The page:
A summer with underwater robots and Arctic glaciers

A summer with underwater robots and Arctic glaciers

Top image: Overlooking one of the many glaciers on Svalbard, whilst out on fieldwork. Photo: Lena Nicola

23 March 2022
Text: Lena Nicola

Last year, while Europe was tanning in the sun and experiencing its warmest summer on record, I was able to escape the heat and spend 5 weeks on Svalbard! In my course Arctic Measurement Methods and Technology at the University Centre in Svalbard, I got to try out underwater robots mapping the seafloor and conduct experiments with samples at -18°C to test thermal and mechanical properties of sea ice.

Wait, wait, wait – underwater robots? Experiments with sea ice? Thermal and mechanical properties? Let’s start at the beginning!

I am studying in the master’s program in Integrated Climate System Sciences at Universität Hamburg and discovered my passion for Earth’s coldest regions several years ago. It is more important than ever to understand how Earth’s ice masses will change in the future and how they interact with other components in the global climate system. To gain hands-on experience and study the glaciers and ice up close, I took a specialized course at the University Centre in Svalbard, or UNIS, in August 2021. UNIS is based in Longyearbyen, the largest settlement of the Svalbard archipelago, located at about 78°N in the middle of the Norwegian Arctic.

Cool, cold labs

The course was structured in three modules. The first module was about sea ice and icebergs. In the lectures we learned about ice formation and growth, icebergs sources and properties, sea-ice ridges, and sea-ice drift in the ocean. We were able to also conduct hands-on experiments with sea-ice samples. UNIS has several cold-laboratories which you can cool down to a desired temperature to create good working conditions to handle ice. In a large tank, we observed the freezing of seawater and through drilling and thin-sectioning of already existing sea-ice samples we could examine more closely the (crystalline) structure of ice. We could, for example, identify brine pockets that had formed in the ice, in which salt normally accumulates during the freezing of water around it.

During the following week, we focused on Arctic shipping and transport. We learned about the challenges that ice conditions in the Northern Hemisphere entail and were taught how to interpret ice charts, calculate ice loads on ships and generally plan a transport operation, e.g. for supplying a research station by boat.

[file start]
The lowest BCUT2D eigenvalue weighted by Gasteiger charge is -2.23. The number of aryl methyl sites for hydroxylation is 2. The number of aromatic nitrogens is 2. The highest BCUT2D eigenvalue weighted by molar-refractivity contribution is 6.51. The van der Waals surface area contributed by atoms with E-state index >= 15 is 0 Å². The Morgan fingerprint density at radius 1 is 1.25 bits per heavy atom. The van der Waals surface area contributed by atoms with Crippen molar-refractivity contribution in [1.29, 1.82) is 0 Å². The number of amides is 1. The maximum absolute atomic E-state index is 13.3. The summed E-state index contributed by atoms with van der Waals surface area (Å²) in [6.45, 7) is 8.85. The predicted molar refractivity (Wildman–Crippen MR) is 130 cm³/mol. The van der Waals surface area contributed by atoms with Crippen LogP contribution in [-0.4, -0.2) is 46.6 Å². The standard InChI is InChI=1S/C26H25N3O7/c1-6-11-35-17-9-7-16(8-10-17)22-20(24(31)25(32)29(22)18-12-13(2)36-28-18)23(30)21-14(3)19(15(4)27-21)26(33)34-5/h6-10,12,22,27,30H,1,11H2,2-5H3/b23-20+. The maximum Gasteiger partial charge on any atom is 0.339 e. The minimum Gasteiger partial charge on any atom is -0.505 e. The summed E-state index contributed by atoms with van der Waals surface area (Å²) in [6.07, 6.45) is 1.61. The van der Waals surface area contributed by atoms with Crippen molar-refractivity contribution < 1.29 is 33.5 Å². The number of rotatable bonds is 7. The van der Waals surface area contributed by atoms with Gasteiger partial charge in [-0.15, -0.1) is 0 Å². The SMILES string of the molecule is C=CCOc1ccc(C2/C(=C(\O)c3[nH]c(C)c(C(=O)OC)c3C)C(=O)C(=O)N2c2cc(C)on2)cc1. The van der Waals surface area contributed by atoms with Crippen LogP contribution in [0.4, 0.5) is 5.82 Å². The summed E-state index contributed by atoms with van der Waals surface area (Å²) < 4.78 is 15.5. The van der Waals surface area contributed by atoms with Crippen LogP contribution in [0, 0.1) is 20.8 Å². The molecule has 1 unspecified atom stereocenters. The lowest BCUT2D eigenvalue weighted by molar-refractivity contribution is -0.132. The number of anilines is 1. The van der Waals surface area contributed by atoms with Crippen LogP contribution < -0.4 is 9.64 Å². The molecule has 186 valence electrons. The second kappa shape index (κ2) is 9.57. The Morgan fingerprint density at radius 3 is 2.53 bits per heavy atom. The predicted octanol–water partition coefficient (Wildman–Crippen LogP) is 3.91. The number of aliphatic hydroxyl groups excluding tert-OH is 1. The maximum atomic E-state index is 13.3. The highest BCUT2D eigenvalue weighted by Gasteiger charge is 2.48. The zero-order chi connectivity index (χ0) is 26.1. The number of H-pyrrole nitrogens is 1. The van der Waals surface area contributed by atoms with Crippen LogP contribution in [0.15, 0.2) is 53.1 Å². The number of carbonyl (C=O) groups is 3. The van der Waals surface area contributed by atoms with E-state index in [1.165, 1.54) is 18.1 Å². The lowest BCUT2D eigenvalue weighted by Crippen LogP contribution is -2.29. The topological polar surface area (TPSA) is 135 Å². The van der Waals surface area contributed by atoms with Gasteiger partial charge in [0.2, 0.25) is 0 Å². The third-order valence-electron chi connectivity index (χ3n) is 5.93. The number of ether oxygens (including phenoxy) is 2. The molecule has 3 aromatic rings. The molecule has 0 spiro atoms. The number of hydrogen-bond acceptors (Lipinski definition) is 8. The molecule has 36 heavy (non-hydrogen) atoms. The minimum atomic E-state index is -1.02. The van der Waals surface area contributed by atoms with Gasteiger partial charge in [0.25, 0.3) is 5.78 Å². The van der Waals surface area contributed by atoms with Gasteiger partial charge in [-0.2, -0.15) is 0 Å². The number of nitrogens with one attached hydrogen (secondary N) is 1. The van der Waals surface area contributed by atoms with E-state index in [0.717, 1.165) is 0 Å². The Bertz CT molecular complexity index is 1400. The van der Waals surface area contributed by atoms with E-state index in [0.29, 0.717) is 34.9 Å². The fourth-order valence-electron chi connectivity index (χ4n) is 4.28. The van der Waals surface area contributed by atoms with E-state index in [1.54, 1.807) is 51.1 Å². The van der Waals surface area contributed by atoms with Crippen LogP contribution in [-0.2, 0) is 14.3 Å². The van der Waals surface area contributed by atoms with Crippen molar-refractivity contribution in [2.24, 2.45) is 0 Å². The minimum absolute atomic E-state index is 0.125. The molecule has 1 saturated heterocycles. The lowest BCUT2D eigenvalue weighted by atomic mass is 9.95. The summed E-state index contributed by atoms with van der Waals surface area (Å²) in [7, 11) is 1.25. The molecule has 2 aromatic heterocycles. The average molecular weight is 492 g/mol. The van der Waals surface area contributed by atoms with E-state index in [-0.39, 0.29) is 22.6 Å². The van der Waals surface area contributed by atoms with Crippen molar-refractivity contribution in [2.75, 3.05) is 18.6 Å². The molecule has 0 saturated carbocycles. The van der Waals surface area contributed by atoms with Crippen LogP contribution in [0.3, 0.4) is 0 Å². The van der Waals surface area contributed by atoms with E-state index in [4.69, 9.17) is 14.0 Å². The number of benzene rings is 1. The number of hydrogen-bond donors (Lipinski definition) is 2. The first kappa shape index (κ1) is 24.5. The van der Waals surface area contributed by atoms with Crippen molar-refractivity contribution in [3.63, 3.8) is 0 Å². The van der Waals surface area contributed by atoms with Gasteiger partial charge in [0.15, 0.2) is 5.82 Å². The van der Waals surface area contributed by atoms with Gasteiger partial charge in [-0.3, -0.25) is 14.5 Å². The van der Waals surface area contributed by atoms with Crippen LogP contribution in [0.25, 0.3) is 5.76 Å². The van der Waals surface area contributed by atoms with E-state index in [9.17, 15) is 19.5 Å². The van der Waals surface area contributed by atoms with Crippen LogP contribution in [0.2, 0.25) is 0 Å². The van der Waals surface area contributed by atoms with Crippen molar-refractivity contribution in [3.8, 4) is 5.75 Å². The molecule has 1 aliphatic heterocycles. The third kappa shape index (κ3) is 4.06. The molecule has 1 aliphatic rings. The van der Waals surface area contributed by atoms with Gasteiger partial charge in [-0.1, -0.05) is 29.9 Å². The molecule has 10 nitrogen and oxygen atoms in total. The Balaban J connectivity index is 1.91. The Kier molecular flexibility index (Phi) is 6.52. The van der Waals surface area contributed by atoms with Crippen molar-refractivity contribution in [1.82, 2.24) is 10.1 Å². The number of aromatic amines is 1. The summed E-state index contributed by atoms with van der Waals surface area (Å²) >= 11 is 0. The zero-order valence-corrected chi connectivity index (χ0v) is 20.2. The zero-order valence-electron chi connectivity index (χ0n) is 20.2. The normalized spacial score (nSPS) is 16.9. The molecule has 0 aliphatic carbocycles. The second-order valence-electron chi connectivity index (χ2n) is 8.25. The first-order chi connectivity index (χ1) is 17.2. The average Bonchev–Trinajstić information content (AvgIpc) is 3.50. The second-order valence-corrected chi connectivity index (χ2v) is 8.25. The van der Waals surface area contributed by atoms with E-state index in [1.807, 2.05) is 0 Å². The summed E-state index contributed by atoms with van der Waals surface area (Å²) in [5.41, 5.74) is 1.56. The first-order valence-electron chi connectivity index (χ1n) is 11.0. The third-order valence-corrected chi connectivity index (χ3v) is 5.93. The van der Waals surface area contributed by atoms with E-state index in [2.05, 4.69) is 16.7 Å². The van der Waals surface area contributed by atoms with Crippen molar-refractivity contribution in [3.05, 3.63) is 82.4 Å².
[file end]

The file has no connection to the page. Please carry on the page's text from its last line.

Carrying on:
LAUV underwater vehicle deployed for sampling fjord water.

LAUV underwater vehicle deployed for sampling fjord water. Photo: Lena Nicola

Robot assistance

In the last module we learned all about autonomous sensors and sensor platforms including underwater vehicles. “Diving” into the principles for planning marine operations, we were asked to plan a fictitious floating wind turbine park outside Longyearbyen. In four days of fieldwork, we got to know the before-mentioned underwater “robots”, that could be potentially used for installing and maintaining wind turbines in the Arctic environment.

We were able to use three LAUVs, light autonomous underwater vehicles, from the Applied Underwater Robotics Laboratory from the NTNU University in Trondheim. These torpedo-shaped robots can be programmed to, for example, analyse temperature, salinity or light transmission in the water column, or map the seafloor using a side-scan sonar. With the latter we could, for instance, identify an old shipwreck in Tryghamna. With the help of a blueye® ROV (remotely operated vehicle), we could explore the seafloor further. Using a gaming controller, we could navigate the small vehicles and have a look on the old shipwreck.

During lunch breaks while out in the field or through private tours by boat, we were able to observe the amazing glaciers surrounding Longyearbyen. We also had the chance to see polar foxes and even polar bears – of course with a safe distance! In the end, we had a written exam in which we had to, for example, explain relevant concepts of the three modules. After the exam, we celebrated the end of the course by going to the local brewery (the northern-most craft brewery, Svalbard Bryggeri).

All in all, I am more than happy that, despite the global pandemic, it was possible to travel to Svalbard and participate in a course there. UNIS creates unique opportunities for students to participate in high quality and hands-on courses.

Side-scan sonar image from a sunken whaling ship.

Side-scan sonar image from a sunken whaling ship. Photo: Lena Nicola

This blog was first published on ifm.uni-hamburg.de. 

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